Wednesday, May 7, 2014

Going Underground

Looking north-east from where I live, away from the Downs and instead to the ridge above Battle, there is a dark, imposing hump on the horizon. Not quite as striking as Firle Beacon to the south-west, its covering of dense woodland makes it an ominous prospect, nevertheless. However, Darwell Wood, an ancient broadleaved woodland between the villages of Netherfield to the south, and Mountfield to the north, is a different prospect up close.

This privately-owned – but with public access - wood offers beautiful walks under a dense canopy of oak and hornbeam. A Site of Special Scientific Interest (SSSI), it is home to many species of breeding birds, including woodpeckers and nightjars. At this time of year there are displays of wild garlic and bluebells, and the paths are criss-crossed by many streams that flow into the Darwell Reservoir. But it is not just natural history that makes the wood a fascinating place.

When the reservoir was created in 1949, Darwell Furnace Farm, along with a number of cottages, was consigned to an aqueous grave to supply water to Hastings. As the name of the farm suggests, this site had previously been part of the Wealden iron industry that was active from before the Roman invasion, peaked in Tudor times and finally declined in the 19th century, when it could not compete with the new Ironmasters of the Midlands and the North.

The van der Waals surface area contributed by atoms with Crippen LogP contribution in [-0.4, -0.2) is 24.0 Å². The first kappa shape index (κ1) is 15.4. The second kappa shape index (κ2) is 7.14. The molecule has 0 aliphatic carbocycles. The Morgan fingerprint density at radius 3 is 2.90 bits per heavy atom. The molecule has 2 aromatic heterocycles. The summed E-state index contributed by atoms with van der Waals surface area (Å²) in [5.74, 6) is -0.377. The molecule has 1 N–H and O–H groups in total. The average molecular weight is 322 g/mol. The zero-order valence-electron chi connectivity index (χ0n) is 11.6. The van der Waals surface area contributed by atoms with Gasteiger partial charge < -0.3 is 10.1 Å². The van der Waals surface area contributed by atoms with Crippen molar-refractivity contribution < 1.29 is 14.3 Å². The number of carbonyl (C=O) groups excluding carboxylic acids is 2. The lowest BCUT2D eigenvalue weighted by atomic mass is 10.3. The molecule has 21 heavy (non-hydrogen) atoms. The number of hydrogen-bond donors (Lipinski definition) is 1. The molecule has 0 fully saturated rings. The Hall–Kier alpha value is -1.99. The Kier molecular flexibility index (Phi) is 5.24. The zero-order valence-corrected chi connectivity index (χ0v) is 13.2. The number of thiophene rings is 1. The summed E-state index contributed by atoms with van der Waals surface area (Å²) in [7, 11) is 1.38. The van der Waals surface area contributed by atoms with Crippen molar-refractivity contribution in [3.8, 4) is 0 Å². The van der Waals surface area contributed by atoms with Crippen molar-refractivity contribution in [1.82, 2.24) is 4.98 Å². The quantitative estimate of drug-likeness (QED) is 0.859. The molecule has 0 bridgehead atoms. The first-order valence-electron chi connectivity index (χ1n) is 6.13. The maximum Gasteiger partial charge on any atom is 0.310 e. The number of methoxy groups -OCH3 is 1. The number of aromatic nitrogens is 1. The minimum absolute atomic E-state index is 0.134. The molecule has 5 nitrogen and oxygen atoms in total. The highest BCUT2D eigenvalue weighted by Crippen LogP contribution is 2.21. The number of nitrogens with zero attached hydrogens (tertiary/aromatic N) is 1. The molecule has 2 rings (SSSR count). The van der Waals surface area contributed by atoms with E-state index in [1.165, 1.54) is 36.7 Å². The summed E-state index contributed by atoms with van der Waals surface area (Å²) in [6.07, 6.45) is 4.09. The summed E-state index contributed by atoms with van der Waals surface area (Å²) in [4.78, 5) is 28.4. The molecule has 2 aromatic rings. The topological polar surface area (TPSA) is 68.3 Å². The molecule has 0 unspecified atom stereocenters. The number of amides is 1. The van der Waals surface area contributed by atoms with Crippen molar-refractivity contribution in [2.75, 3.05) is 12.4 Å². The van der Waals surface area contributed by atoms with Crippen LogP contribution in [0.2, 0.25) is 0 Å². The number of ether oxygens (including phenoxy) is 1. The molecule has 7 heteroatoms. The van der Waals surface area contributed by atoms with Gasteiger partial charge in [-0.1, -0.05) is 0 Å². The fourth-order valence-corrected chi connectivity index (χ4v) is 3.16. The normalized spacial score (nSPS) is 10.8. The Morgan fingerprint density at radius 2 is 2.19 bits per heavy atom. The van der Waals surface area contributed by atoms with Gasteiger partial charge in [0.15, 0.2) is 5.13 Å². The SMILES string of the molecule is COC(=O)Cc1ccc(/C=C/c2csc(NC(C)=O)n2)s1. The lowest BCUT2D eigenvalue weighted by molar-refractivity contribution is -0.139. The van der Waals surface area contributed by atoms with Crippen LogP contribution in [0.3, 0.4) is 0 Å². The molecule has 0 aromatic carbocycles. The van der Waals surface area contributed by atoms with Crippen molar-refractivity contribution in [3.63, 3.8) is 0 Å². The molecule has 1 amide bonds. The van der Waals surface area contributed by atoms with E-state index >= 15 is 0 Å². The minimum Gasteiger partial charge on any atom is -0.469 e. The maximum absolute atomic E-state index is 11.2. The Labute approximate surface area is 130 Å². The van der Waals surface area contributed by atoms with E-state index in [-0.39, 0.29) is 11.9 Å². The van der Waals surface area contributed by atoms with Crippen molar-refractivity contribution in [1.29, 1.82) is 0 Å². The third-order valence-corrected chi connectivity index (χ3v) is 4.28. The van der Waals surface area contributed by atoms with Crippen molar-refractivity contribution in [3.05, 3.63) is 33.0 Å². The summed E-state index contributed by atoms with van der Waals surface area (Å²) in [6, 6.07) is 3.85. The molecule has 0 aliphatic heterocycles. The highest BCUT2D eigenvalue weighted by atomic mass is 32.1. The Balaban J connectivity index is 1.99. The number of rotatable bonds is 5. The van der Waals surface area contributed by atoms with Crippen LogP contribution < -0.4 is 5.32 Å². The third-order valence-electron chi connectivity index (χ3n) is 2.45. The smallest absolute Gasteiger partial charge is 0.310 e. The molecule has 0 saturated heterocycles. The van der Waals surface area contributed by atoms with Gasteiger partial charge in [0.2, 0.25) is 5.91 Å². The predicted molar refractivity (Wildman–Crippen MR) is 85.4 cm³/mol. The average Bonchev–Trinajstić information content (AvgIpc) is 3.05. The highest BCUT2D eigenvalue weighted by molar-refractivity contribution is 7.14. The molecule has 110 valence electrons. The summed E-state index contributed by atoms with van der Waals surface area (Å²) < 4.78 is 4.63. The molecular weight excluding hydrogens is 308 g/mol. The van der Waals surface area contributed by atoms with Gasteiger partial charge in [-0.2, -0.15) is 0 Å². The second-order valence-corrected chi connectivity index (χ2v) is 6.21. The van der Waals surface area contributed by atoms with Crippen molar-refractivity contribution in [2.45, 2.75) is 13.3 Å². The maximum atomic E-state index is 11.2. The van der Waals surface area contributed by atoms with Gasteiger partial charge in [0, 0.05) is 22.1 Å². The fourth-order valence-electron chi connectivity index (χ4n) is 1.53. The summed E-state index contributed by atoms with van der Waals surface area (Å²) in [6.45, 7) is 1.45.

However, Darwell Wood did not stop being part of Sussex’s industry. From 1876, the soft mineral, gypsum, was mined at Mountfield and, from the 1960s, at Brightling to the west. The sulphate was transported from Brightling, to the British Gypsum plant at Mountfield, by an overhead cableway that ran through the wood. In 1989, this was replaced by a covered conveyor belt that snakes three miles through the trees to this day. Mining ceased at Mountfield in 1993, but the Brightling mine is estimated to have at least another twenty years of life providing the raw materials for the cement and plasterboard industry, and employment for 130 people.

The modern countryside very often seems to be the preserve of NIMBYs desperate to protect chocolate-box views and pastoral scenery without a thought for the infrastructure of jobs and services that ordinary people require. A few years ago, whilst walking in Somerset with friends, we came down from the Mendip Hills through Mells, a village replete with Range Rovers and Farrow and Ball paintwork, and stumbled upon the extensive remains of Fussells’ Victorian iron works in woodland on the banks of the river. It was hidden away - an embarrassment that was not part of the bucolic narrative – because rural industry, particularly in the south, is something that most like to pretend does not exist. But the countryside is not natural: it is a landscape shaped by people who have worked the land, over-ground and underground.

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